But since I took the numbers from Blender, I had help.

But since I took the numbers from Blender, I had help.

I also start talking about PAV Class sizes, and I know those well:  the first three will be seen in the current story, and the last two, Class 4 and Class 5, will get their time in the light later.  Needless to say, they’re bigger and faster, and have a lot more performance options and functions.

The people are now in place.  The Aerodrome is closed off:  Isis and the kids have the place to themselves, which is sort of like clearing out the Great Hall so three people can work on something they want no one else to see.  That last usually doesn’t happen save late at night–and Annie remembers a moment like that–but here, in this great big open space, it’s possible.

Particularly when you’re working with the Director of Security . . .

 

Isis smiled as they approached. “All ready for flying, I see.”

“As you requested.” Annie and Kerry had traveled to the Flight School to change into their flying gear before coming to the Aerodrome. Vicky had stopped by during last night’s dinner that they should both dress for flying, and Annie could keep her gear in her room after her first class. Unless her first day in Basic Flight, Annie didn’t feel strange wearing flying leathers, boots, and a helmet—which, at the moment, she carried along with her gloves and goggles.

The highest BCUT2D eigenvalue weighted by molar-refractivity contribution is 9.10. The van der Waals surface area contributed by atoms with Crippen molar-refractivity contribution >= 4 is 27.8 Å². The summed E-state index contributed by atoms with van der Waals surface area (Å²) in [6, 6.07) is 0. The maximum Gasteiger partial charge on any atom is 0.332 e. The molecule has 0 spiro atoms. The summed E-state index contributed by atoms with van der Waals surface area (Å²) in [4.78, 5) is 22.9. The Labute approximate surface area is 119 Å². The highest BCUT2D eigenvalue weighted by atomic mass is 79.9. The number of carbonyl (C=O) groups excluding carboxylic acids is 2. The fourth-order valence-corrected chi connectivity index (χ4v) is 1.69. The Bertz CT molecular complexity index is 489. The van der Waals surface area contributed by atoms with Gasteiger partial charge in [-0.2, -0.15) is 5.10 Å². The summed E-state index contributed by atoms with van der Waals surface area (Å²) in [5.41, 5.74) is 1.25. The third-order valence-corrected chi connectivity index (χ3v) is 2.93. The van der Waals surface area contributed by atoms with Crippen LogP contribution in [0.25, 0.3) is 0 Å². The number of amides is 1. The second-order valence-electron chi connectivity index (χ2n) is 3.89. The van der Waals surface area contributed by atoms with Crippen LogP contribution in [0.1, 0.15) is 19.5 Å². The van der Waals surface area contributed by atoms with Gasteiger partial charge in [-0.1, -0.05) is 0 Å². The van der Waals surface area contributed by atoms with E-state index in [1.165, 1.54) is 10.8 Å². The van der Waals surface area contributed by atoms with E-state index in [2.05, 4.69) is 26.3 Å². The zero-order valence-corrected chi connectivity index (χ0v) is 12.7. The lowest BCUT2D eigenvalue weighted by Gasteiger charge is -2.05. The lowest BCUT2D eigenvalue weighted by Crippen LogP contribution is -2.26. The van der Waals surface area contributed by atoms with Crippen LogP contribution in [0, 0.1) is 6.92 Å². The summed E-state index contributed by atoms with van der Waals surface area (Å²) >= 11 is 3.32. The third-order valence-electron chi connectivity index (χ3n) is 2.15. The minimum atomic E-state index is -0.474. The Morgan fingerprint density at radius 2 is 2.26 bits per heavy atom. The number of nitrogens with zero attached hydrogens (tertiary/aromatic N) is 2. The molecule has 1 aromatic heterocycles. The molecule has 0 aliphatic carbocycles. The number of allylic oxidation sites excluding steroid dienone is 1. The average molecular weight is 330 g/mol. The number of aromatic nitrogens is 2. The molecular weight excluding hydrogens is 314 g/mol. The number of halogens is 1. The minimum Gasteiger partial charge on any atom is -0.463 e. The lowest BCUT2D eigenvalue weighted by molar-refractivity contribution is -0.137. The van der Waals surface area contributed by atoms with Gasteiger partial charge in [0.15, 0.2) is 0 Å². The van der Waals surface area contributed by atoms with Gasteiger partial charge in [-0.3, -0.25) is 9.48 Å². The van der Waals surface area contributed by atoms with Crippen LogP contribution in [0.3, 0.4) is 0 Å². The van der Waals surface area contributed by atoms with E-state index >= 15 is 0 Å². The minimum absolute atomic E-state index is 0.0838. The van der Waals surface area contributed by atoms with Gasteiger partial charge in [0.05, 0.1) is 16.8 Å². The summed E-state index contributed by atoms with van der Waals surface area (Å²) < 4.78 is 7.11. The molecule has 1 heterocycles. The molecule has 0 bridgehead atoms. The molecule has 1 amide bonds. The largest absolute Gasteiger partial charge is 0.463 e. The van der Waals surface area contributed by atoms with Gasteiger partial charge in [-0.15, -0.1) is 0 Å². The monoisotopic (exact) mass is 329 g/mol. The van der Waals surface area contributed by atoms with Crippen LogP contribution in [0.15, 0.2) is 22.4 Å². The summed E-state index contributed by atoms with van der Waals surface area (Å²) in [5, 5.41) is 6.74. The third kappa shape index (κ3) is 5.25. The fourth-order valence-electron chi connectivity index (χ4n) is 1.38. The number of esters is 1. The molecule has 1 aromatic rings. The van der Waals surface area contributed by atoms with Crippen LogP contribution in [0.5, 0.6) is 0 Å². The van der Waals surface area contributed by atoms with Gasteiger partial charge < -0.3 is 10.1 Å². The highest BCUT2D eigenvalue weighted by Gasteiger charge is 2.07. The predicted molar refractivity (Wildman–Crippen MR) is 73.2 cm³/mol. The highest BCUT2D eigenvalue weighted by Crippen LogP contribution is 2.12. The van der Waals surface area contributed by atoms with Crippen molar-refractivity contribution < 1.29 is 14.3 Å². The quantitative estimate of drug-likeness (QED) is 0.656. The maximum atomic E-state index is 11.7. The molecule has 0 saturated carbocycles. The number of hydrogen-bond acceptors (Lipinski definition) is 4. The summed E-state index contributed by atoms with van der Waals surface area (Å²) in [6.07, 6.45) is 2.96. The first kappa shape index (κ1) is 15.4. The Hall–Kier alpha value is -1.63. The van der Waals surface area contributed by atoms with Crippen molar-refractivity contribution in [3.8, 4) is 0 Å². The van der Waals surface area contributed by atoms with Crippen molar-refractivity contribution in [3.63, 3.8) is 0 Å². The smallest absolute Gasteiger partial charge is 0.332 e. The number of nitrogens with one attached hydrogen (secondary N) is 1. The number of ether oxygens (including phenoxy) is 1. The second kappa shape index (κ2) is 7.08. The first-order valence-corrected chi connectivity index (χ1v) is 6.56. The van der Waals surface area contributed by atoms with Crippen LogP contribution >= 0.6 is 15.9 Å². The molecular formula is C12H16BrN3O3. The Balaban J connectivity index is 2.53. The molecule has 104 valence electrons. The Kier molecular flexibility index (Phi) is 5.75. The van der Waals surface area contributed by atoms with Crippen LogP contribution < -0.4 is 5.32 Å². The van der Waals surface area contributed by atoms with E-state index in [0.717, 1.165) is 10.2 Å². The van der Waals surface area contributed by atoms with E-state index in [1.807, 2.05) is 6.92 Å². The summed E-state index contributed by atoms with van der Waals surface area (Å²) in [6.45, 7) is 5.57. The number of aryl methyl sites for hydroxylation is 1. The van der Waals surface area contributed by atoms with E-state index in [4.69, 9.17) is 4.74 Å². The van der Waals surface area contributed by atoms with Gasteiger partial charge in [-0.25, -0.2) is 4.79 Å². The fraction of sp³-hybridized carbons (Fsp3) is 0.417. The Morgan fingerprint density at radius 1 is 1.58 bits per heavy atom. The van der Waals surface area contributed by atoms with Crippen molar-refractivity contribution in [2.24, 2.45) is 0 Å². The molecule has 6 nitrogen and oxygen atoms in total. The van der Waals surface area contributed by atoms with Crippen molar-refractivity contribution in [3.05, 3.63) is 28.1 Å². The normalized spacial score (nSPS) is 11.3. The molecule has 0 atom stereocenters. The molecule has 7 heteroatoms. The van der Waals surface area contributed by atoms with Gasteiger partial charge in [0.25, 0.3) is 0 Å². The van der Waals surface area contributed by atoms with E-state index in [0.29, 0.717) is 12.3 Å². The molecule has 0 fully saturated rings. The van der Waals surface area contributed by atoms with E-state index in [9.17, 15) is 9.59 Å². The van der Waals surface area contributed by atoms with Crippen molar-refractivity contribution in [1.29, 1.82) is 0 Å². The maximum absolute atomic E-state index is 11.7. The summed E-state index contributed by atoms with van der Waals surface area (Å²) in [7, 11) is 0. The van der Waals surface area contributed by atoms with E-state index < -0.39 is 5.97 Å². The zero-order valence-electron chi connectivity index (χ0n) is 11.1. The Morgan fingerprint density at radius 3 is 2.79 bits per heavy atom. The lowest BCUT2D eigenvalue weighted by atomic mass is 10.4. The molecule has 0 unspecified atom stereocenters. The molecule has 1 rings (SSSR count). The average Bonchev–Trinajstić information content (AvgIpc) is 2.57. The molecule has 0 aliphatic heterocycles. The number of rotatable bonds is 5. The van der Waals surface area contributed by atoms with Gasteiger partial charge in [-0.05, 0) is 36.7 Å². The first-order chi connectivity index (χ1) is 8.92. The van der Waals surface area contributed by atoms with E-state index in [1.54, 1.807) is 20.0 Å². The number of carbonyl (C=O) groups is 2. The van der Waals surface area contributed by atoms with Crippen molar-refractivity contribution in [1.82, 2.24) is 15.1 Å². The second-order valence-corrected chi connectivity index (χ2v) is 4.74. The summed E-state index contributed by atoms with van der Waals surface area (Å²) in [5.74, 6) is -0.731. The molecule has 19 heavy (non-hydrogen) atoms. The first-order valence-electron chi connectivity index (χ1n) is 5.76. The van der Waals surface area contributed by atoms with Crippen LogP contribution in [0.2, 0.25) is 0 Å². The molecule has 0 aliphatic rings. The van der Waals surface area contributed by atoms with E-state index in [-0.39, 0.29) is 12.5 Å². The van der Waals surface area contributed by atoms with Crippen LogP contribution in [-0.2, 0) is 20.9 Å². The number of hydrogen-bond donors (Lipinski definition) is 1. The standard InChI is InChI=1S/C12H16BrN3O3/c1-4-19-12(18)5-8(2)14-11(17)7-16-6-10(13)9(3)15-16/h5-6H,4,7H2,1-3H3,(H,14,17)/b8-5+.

Isis’ flight gear was a bit different from theirs. Her leather pants were more form fitting, and her black leather flight jacket was stylish enough to wear out on a date. She wasn’t wearing a helmet, gloves, or goggles, but Annie figured that was only because there wasn’t a need for them. The only thing Isis’ outfit had in common theirs were the boots, which were black and broken in well. To Annie’s trained eye, it appeared they’d likely been worn on occasions that had nothing to do with flying.

 

Leave it to Isis to have stylish flying gear, though it can be said that Annie has to use her leathers from the year before.  How did she know she was gonna need to look pretty when she was flying without a broom?

There we go:  all set and ready to go.  Now all we need is some flying.